Small-Town Secrets. Debra Webb
Spencer, or Spence as his colleagues called him, focused on making the turns she’d suggested. Dana studied his profile. He wore his dark brown hair short. His eyes were equally dark. Thirty-six. Law school graduate. She’d looked him up on Google the night before. He’d graduated at the top of his class and gone on to work at one of Chicago’s most prestigious law firms. But then the county had persuaded him to give up half his income to work as a child advocacy attorney. Married once. Then divorced. No children. He’d worked at the Colby Agency for only eight months.
Fear that she’d started something she would regret abruptly clasped around Dana’s chest. She should just let the past go.
But then she would never know.
“Here we are.”
Spence braked to a stop in the parking lot. Dana stared at the long, drab brick building that housed the police and fire departments. Despite the air-conditioning in the car, perspiration dampened her skin as her heart thumped harder and harder.
“Chief Gerard is expecting us.”
Dana heard the words Spence said, but the larger part of her attention was focused on the official lettering sprawled across the glass entry she’d last entered sixteen years ago.
Dana gave herself a mental shake and reached for the car door. “Right.” Chief Gerard had struggled through the town’s first homicide case. Her sister’s case.
Sherry’s and Joanna’s case.
Three victims…three unsolved murders within a week in a town small enough that everyone knew everyone else. Three young girls killed by someone they apparently knew since there were no signs of struggle. How was it possible that no one admitted to having the first clue who that someone was?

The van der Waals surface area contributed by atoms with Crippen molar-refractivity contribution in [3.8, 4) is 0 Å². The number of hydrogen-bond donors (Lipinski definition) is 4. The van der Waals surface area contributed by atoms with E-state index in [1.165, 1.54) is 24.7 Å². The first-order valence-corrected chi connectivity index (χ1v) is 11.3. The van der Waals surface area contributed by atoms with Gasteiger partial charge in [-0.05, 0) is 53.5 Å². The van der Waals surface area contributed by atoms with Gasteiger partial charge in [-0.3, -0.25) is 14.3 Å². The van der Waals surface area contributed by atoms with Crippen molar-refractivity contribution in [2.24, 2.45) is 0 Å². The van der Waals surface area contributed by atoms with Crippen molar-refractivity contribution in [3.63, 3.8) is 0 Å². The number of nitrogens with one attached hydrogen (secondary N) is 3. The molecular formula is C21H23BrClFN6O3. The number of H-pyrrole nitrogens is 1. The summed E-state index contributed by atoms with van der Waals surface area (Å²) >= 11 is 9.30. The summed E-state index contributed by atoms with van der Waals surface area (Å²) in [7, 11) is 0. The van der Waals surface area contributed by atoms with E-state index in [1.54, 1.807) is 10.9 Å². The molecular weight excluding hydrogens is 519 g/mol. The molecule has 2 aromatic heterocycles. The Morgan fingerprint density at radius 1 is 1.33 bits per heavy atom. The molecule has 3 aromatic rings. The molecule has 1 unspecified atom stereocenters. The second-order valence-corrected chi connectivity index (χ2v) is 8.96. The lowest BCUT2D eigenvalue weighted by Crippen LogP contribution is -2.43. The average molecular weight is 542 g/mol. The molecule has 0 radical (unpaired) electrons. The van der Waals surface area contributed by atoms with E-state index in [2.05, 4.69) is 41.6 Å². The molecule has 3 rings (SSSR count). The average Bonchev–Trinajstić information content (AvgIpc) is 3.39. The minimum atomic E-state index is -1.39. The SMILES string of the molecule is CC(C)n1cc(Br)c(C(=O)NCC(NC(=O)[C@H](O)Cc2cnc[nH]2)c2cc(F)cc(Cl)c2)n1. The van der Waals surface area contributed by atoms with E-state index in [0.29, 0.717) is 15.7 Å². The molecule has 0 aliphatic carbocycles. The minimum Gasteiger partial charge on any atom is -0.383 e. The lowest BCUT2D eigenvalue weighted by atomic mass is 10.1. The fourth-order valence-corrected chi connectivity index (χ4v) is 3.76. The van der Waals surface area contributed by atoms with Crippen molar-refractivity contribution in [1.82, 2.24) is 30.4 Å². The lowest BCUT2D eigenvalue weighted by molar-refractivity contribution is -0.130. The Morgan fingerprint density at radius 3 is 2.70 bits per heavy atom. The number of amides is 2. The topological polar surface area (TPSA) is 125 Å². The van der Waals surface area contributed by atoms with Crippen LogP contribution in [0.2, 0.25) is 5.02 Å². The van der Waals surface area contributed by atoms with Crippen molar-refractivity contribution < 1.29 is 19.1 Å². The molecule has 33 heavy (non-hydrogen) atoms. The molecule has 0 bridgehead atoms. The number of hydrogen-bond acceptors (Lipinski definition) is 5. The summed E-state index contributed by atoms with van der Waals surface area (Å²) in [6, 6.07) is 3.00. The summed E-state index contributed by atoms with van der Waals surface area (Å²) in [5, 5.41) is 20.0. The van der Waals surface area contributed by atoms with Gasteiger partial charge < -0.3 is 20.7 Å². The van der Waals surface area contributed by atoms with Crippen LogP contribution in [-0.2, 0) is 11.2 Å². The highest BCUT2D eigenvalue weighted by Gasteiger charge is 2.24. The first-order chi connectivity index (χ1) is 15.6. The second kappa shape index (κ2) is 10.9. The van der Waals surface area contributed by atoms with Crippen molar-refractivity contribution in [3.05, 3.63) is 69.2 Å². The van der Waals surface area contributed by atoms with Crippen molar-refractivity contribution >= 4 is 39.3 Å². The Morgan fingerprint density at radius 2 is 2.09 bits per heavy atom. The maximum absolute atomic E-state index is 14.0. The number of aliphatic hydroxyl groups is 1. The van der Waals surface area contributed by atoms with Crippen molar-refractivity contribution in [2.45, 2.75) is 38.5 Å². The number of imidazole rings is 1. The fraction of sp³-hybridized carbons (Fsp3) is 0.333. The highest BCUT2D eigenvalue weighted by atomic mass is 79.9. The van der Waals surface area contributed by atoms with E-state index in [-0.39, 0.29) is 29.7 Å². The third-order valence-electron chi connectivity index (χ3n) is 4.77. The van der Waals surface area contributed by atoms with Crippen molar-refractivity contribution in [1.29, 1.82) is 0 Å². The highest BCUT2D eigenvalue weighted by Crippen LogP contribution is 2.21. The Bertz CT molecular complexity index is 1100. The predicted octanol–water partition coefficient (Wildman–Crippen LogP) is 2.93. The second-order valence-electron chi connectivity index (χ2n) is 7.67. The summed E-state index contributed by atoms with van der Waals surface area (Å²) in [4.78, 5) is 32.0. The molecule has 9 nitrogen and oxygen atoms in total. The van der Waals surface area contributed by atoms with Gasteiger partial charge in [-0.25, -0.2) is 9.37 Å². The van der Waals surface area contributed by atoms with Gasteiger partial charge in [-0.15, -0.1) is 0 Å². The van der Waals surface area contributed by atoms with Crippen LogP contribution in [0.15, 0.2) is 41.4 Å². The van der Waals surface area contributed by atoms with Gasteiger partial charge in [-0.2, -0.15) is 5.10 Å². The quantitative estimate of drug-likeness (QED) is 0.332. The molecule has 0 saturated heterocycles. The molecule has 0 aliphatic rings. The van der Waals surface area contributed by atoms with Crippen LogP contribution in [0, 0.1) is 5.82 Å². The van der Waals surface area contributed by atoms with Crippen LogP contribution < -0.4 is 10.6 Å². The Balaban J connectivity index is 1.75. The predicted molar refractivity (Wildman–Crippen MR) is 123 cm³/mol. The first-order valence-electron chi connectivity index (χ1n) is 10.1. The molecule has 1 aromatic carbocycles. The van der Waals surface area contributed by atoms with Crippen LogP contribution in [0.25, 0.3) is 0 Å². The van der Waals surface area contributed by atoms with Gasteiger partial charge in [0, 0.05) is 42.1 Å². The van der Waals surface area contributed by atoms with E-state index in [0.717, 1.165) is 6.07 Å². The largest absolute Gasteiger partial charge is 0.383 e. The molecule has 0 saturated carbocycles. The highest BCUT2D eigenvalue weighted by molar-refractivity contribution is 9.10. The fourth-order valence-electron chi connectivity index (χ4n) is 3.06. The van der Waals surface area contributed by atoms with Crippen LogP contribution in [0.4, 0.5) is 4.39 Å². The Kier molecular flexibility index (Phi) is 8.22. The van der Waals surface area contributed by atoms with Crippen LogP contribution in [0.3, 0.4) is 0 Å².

Stop. Dana slammed the car door and squared her shoulders. She had to stop allowing her thoughts to go down that path. Focus. She had to focus and let this man—she glanced at William Spencer—do his job. He was the expert here…she was just the desperate client.
And maybe, just maybe, she would learn that she wasn’t the one who’d killed her own sister…and two of her best friends.
SPENCE WATCHED Dana Hall closely as they waited for Chief Gerard to finish an afternoon meeting that had, according to his secretary, run over. Dana’s emotions appeared to vacillate between high anxiety and extreme dread. The anxiousness was to be expected. The dread, however, surprised him. This was a woman who had clearly suffered for years due to not knowing what really happened to her sister. She’d sought the Colby Agency’s help in finding the truth. Despite her insistence that she needed to learn what happened sixteen years ago, she appeared to fear learning that truth.
Spence recognized the symptoms. The woman knew something she wasn’t sharing. In his experience with the parents of abused or neglected children, he’d seen those very symptoms time and time again. The burden of guilt weighed on most, even when their instincts urged them to protect themselves. No one wanted to face the reality of what they had done much less the consequences related to the act or acts.
But what had Dana Hall done besides find herself a victim of the most heinous of crimes?
“I realize,” Spence began, “this is difficult.”
Dana Hall jumped as if he’d startled her from her thoughts. “I’m sorry.” She cleared her throat. “What did you say?”
Seriously distracted. To some degree that was to be expected. “This is difficult, I know,” he reiterated. “Revisiting a painful past is never easy. But it’s my job to ensure that it goes as smoothly as possible.”
She wet her lips. Until then, he hadn’t noticed how full they were. Incredibly full and rich in color. She blinked, as if clearing her weary eyes of any emotion that might give away her true feelings. “I can handle it.” She glanced around the small office. “I have to.”
Was she attempting to convince him or herself?